Eczema symptoms can vary from mild and almost invisible to extreme symptoms which cause pain and discomfort and can lead to infection. The first truth of eczema is that many people seek professional help to address their eczema symptoms, and it is not solely cosmetic. Eczema, in some cases, can be devastating and not only have physical effects but emotional ones. Some who suffer from eczema may isolate due to their insecurity about how the condition makes them look and feel. Understanding eczema better and how it affects people differently is essential. Dispelling some well-adopted misconceptions is vital to bringing some light to this skin condition that affects more than 31 million Americans. Dermatologists across the nation and globe see patients seeking relief from eczema’s symptoms.
Myth #1: Eczema Only Affects Children
This myth is likely based on the fact that children between 10 and 20 percent will experience some skincare conditions due to eczema. Many children outgrow eczema as they get older, but not in all cases. Sometimes, diet, excessive temperatures, or sweating may worsen the symptoms. Many families try to find ways at home to address eczema concerns. However, it is best to have a licensed dermatologist look at the skin and offer effective and affordable treatments to ease any discomfort. What is challenging with younger eczema patients is acting on the urge to itch and scratch an area affected by eczema. This can create more itching and lead to infection if the skin is opened in the process.
However, the truth of eczema is that it can affect people of all ages, genders, and skin types. Light-skinned and darker-skinned patients experience varying degrees of eczema.
Myth #2: Eczema Affects People the Same
The myth is that if you have eczema, it is the same as everyone else’s – this could not be further from the truth. Some experience an itchy knee or elbow, and some have visible signs on their face, hands, and anywhere on the body Eczema does not discriminate! It is crucial to address this myth because many people use over-the-counter products to treat eczema symptoms, but this is often ineffective. Most products are so generalized and mild to be sold at a local drug store, and they can’t make a dent in the areas of concern.
Anyone who has tried to address eczema on their own and has not had success will often reach out to a local dermatologist who can help diagnose the skin, accurately determine skin type and offer solutions for each client. Eczema is individual, and each person’s skin and battle with eczema is different.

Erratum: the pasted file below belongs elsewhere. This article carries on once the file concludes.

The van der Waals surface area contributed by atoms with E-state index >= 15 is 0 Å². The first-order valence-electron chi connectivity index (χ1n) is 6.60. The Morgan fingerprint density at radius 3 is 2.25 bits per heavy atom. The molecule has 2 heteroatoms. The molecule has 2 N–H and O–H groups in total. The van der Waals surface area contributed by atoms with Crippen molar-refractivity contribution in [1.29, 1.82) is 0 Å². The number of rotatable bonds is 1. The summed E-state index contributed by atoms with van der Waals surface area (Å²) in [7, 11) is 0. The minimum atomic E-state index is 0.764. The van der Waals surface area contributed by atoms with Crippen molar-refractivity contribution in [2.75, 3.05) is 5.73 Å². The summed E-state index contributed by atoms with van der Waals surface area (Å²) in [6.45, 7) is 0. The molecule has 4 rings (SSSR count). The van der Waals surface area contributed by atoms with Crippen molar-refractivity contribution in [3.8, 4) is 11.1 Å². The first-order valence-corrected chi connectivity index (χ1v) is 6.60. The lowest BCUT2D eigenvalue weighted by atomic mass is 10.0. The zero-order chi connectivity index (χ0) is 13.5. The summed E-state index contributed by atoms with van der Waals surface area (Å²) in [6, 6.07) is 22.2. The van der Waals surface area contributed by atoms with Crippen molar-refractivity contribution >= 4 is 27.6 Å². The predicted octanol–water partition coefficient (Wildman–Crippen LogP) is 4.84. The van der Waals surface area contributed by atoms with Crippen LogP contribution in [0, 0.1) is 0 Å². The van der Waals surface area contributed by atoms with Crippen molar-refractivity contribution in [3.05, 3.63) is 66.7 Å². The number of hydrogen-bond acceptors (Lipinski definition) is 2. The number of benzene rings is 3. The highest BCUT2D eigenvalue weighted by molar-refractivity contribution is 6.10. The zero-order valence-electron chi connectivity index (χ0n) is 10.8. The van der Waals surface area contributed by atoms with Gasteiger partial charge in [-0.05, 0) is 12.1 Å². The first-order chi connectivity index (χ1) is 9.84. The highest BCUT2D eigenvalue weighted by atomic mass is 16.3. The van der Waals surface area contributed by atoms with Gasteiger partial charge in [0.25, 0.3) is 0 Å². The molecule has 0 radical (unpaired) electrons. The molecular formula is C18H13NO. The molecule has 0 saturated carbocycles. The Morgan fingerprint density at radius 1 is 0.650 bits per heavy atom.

Myth #3: Eczema is Contagious
Regardless of how severe your symptoms are, you can’t give eczema to another person! Eczema is not contagious. However, the way some respond to the visible signs often makes those suffering from eczema feel as if they are contagious. This is where the emotional and mental issues come into play with some people who suffer from more severe cases of eczema. It doesn’t matter if you have the signs on the arm, face, or back because the continual desire to scratch may be enough to make others uncomfortable. If everyone knew how affordable skincare treatments were, more people might engage in finding out how. Seeing a dermatologist is not only for the rich and elite but everyone. Every single person deserves to live as comfortably as possible in their own skin. So, if you are suffering from symptoms that may be from eczema or you want a professional opinion, contact an excellent dermatology office and make an appointment.
Shedding Light on the Myths of Eczema
Bringing light to eczema is an excellent first step for the world of dermatology and anyone experiencing symptoms caused by eczema. Some may not even know they have eczema but will feel relieved once diagnosed and on a treatment plan for healing. Find a reputable and experienced dermatologist with success stories working with other eczema patients. The great news is that eczema is highly treatable! Finding the correct products is essential. Being advised by someone highly trained in the skincare field offers insight into possible things in diet and environment that may be triggers for the condition. In one case, a toddler had a mild irritation on the back of the knees and elbow creases for months. Only after trying over-the-counter products that failed to help and having a professional look at the irritation was it determined a mild ut allergy existed. Unknowingly, this eczema was being daily irritated by innocent peanut butter and jelly sandwiches! Because there was never an alarming reaction to the nuts, the parents were unaware of the cause. Once PB&J’s were off the menu, the symptoms went away. There are hundreds of cases like these, but the best advice is to seek a professional dermatologist who can diagnose the skin, identify the skin type, and suggest treatments that work.